You know how there are some books where you read the description and you know immediately you’re going to love them? That’s how I felt about Himself. I could tell before reading a single page of it that it ticked so many of my boxes. Crime fiction set in Ireland with a little magical realism thrown in—yes to all of that, all day long. I was so excited to read it, I had to Prancercise my energy out.
And for the most part, the book fulfilled my sky-high expectations. Mahony, the devastatingly handsome orphan, now grown, who returns to the town of his birth to find out the truth of his origins, wooed me right along with all the ladies in Mulderrig. Growing up in a Dublin orphanage, he’d been told by the nuns that his mother had abandoned him, but he finds out that the truth might be more sinister than that. He and his unlikely sidekick, Mrs. Cauley, an old, crotchety lady with a heart of gold and theatrical aspirations, set out to investigate the disappearance of his mother through the unlikely avenue of a community stage production.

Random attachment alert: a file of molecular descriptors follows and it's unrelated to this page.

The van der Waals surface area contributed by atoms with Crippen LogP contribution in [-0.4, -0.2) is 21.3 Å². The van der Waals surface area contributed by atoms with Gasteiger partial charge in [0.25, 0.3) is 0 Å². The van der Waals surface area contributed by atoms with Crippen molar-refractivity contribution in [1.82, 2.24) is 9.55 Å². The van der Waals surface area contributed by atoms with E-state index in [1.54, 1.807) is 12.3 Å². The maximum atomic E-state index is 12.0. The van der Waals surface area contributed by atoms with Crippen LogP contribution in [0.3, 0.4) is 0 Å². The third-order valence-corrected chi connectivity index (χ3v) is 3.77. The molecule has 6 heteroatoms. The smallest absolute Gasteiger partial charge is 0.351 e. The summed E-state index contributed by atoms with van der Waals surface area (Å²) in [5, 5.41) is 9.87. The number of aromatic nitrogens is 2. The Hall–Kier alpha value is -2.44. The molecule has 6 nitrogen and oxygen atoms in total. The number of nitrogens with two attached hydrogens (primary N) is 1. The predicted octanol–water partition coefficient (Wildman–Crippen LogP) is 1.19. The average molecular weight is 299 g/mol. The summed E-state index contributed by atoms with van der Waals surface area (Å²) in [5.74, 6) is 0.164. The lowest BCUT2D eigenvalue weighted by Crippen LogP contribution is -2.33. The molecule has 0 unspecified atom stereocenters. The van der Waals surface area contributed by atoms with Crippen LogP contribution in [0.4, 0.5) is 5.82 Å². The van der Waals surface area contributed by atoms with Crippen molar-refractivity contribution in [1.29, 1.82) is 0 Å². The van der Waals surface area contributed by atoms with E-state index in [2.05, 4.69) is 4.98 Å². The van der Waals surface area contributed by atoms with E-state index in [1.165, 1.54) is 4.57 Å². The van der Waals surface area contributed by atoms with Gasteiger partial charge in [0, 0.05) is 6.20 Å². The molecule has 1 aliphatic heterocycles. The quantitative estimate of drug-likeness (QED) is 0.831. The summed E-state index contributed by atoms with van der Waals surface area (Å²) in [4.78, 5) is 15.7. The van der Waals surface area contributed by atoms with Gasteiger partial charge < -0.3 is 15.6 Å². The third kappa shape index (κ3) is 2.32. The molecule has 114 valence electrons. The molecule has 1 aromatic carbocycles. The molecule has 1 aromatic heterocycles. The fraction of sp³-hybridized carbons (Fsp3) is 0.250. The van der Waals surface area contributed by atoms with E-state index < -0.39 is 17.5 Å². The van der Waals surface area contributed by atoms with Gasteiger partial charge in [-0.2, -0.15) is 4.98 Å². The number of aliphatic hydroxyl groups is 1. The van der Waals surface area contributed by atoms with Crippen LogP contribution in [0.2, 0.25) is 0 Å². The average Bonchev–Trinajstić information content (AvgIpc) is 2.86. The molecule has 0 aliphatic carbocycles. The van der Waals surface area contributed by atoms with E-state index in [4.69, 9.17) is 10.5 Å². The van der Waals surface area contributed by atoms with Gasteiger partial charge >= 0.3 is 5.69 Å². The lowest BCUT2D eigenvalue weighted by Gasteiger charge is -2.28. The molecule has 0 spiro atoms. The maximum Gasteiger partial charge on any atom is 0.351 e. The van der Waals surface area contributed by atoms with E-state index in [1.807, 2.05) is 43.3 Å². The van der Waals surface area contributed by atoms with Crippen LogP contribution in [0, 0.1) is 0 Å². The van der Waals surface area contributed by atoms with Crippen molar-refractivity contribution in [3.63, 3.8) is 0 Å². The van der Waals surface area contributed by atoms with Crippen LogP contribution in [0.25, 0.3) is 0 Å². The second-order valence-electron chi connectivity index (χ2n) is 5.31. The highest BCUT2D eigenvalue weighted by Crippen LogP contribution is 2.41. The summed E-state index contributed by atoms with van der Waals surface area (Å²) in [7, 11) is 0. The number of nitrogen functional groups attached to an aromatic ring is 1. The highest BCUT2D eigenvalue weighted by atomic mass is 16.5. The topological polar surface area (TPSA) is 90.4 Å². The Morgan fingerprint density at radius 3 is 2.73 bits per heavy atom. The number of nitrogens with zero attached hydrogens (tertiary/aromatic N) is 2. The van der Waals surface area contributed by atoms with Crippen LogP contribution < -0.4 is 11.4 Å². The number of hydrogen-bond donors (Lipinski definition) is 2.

Mulderrig is a funny place populated by funny people (both living and dead), and for a book about prostitution, murder, and corruption, Himself is snort-inducingly amusing. What kept it from being a perfectly perfect reading experience for me was some ambiguity in the final pages that took away my satisfaction in the ending. I read the passage over several times, and I’m not sure if the fault is on my part or the author’s, but one of the big questions I thought had been answered maybe wasn’t answered after all, and that left me feeling oddly crestfallen. Still, I loved the whimsy and the magic and the sly wit, and will look forward eagerly to Jess Kidd’s next endeavor.